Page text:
Happy 2021, everybody! Hard to believe we’re already halfway to February, and yet here we are. I’m sure many of you are grappling with writing resolutions—I am, too. Even though I managed to crank out a few short stories last year, my writing output was far lower than I would’ve liked. I have the feeling 2020 had that effect on a lot of people, not just writers.
While 2021 has not exactly kicked off much better than its predecessor, I remain optimistic not just for myself but for all of us. As for my own writing resolutions, I hope to write consistently all year long (including here on the blog). I have two different novels that are beyond first drafts and needing attention to get them finished, plus two ideas for new novels that I’m really excited about. One of them might actually be the most ambitious idea I’ve ever had. It will take a staggering amount of research as it deals with something many people hold very dear, but if I pull it off I think it could really be great. Before any of that, though? Rewrites on my debut novel, The End of Jimmy Ray Day, coming out (hopefully) later this year. The primary issue I’m tackling right now? Head hopping.
Some of you may ask exactly what head hopping is. A lot of newer writers do it, sometimes without even realizing it—it’s jumping to different characters’ POVs, sometimes even in the same paragraph. It can be confusing to readers and take them right out of the story. That’s not to say it can’t be done, and done well, but it takes some precision and care to really pull it off.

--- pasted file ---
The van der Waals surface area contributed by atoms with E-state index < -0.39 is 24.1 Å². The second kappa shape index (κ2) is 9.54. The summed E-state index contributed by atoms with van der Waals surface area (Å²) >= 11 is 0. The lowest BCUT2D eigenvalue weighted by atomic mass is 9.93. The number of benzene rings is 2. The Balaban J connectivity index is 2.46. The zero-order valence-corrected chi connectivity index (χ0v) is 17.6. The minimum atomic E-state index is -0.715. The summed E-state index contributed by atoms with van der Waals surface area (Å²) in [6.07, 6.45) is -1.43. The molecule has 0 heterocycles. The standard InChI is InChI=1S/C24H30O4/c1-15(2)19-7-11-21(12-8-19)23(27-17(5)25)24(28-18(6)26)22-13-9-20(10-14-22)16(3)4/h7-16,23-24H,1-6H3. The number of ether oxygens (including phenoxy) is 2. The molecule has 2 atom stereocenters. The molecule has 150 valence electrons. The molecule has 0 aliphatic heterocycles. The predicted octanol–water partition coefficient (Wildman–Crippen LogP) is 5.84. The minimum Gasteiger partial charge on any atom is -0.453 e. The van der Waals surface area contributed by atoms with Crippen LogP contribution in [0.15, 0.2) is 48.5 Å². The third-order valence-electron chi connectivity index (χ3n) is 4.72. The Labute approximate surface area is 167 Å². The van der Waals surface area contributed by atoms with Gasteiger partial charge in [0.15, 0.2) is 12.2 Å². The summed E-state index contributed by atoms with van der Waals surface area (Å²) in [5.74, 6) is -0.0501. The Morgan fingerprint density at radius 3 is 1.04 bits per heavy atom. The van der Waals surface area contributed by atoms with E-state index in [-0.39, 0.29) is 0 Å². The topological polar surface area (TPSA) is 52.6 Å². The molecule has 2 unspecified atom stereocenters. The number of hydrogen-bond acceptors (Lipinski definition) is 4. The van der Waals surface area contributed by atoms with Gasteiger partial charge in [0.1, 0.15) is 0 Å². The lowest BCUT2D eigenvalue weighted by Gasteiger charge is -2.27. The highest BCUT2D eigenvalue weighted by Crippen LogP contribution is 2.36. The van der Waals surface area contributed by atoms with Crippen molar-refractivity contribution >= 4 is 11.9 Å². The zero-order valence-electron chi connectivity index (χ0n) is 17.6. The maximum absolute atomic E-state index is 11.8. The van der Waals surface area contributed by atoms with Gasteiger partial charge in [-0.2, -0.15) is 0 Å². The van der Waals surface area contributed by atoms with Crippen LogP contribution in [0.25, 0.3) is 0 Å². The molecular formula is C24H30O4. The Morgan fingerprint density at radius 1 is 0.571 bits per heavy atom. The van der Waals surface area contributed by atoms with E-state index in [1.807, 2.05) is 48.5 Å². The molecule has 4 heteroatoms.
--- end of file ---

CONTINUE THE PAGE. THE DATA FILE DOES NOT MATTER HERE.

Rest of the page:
When my editor read my novel, her main note was that I needed to fix head hopping issues. Some of the hopping was unintentional and amateurish, but some of it was purposely done to show another view of an incident the protagonist had already experienced, or to show what circumstances lead up to a situation the protagonist was getting ready to walk into. Nevertheless, she suggested cutting and/or rewriting ALL of the head hopping, and presenting the entire novel only from the POV of the protagonist.
That threw me for a bit of a loop when it was first suggested, but after a lot of “wordless writing”, i.e., staring into space and thinking about the story, I saw what she meant. Even the intentional head hopping was messing up the pace of the story. The End of JRD is a pretty short book, and a quick read—but the jumps to other characters’ POVs slow down the action. All from the POV of the protagonist, the pace will be quicker, and hopefully make the book really hard for readers to put down. It has, however, forced me to rethink a lot of different aspects of my story: how characters act, when to reveal key plot points, etc. It’s still the same story, but now it just zags when it used to zig. I’m presently working on finishing said rewrite zags, and I believe my editor was right (which gave me a boatload of confidence in her)—when all is said and done, the book will be unputdownable (god, what a word). The hardest part is not rushing through it, because I am beyond excited to get the book past the editing phase and move on to cover design, marketing, and everything else that comes my way on this roller coaster ride.
I wish you all luck in your writerly endeavors, and hopefully the new year is a little kinder to us all than the last one was. And now if you’ll excuse me, I have some work to do to ensure my book stays in one head and one head alone. It reminds me of the Pink Floyd lyric—”There’s someone in my head, and it’s not me.”